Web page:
27 April 2017

A new step in the treatment of paralysis: details

Paralyzed people will be able to control their limbs with the power of thought

Anastasia Krasnianskaya, Geektimes, based on Case Western Reserve University: Man with quadriplegia employs injury bridging technologies to move again—just by thinking

Paralyzed people have a chance to restore limb movement by controlling the power of thought. A group of researchers from Case Western Reserve University has developed the first implantable system for recording brain activity and muscle stimulation, which restores the movement of hands and hands in patients with paralysis.

The system includes a neuro-computer interface with recording electrodes embedded in the skull and functional electrical stimulation (FES). The first person to experience the technology was 56-year-old Cleveland resident Bill Kochevar, who was paralyzed below the shoulders as a result of an accident. With her help, he restored the movement of his arms and hands.


"Our research is at an early stage, but we believe that this neuroprosthesis can offer people with paralysis the opportunity to restore the functions of their hands for daily activities. Now this technology allows a paralyzed person to reach for an object and take it, that is, he can eat and drink. With further development, the technology can give more precise control, expanding the possible range of actions," says the lead author of the study Bolu Ajiboye.

The Kochevar experiment is part of the BrainGate clinical trial program conducted by a consortium of academic and medical institutions evaluating the safety and effectiveness of the neuro—computer interface system in people with paralysis. Other research work within BrainGate has shown that people can control a cursor on a computer screen or a robotic arm.

Jonathan Miller, associate professor of neurosurgery at Case Western Reserve University School of Medicine, led a team of surgeons who implanted two 96-channel arrays of electrodes on the surface of the brain. Then they implanted 36 electrodes of FES systems that revitalize the muscles in the upper and lower arm.

Arrays record brain signals when a Kochevar imagines the movement of his hand or arm as a whole. The neurocomputer interface decodes the recorded information from brain signals about what movements he intends to make, and then it is converted by the FES system into patterns of electrical impulses to control the electrical stimulation system.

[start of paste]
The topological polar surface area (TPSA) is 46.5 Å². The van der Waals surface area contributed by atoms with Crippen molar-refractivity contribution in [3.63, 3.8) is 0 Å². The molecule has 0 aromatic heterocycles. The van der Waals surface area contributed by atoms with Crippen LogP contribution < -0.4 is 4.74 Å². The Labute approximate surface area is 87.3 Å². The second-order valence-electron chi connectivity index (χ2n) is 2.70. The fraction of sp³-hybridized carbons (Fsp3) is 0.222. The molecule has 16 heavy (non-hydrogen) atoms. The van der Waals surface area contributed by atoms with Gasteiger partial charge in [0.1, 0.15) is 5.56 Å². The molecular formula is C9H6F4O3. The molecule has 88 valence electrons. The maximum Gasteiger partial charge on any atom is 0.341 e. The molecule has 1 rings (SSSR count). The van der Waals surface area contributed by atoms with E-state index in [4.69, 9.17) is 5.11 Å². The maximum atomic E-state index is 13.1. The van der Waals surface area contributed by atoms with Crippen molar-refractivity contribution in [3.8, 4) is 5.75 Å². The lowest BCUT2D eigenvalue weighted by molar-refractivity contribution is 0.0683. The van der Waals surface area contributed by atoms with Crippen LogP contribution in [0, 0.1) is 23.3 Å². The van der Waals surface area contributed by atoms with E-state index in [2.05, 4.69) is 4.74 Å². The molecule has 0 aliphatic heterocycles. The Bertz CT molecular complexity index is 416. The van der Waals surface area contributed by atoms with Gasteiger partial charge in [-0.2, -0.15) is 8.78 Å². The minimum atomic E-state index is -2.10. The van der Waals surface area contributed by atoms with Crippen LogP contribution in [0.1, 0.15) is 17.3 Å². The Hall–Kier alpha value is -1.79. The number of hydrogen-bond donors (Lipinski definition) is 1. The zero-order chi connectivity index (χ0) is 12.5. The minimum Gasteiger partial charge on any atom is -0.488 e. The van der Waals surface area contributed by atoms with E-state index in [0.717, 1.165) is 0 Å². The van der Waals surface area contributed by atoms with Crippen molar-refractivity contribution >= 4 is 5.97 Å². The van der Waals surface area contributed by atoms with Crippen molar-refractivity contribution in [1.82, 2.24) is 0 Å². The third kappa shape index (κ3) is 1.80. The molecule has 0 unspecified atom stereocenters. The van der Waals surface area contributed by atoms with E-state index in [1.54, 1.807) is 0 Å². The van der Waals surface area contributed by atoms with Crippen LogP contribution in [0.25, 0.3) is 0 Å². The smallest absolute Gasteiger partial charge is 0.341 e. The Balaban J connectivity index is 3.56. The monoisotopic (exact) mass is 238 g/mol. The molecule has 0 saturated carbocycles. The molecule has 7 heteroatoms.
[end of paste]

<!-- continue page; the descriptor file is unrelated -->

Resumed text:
The pulses sent through the FES electrodes activate the muscles controlling the shoulders, elbows and wrists. To overcome gravity, which otherwise would not allow to raise and extend his hand, Kochevar uses mobile hand support, which is also under the control of his brain.

Before implantation, Kochevar first learned how to use his brain signals to move his hand in virtual reality on a computer screen. As Kochevar's ability to move a virtual arm improved over the next four months of training, the researchers assumed that he would be able to control the arm and hand.

Eight years of muscle atrophy required rehabilitation. The researchers conducted cyclic procedures of electrical stimulation of Kochevar's hand and hand. In 45 weeks, his strength, range of motion and endurance have improved significantly. When he tried to move his arm, the scientists adjusted the stimulation patterns to develop his motor abilities.

Now the patient can force each joint of the right hand to move individually by the power of thought. Or, just thinking about eating or drinking, he brings the muscles into a coordinated movement. When asked to describe how he commands the movement of his hands, Kochevar replied: "I make her move without making much effort. I just think about it and it works."

The researchers note that the achievement required for the technology to be used outside the laboratory is not so far from reality. Work is underway to create wireless implants for the brain, and researchers are also improving the decoding and stimulation schemes necessary for more accurate detection of movements. Fully implantable FES systems have already been developed and are being tested in separate clinical trials.

The BrainGate research technology was originally developed at Brown University in the laboratory of John Donohue, now the founder of the Wyss Center for Bio- and Neuroengineering in Geneva. The implantable recording electrodes, known as Utah arrays, were originally designed by Richard Norman, Professor Emeritus of bioengineering at the University of Utah.

Portal "Eternal youth" http://vechnayamolodost.ru  27.04.2017

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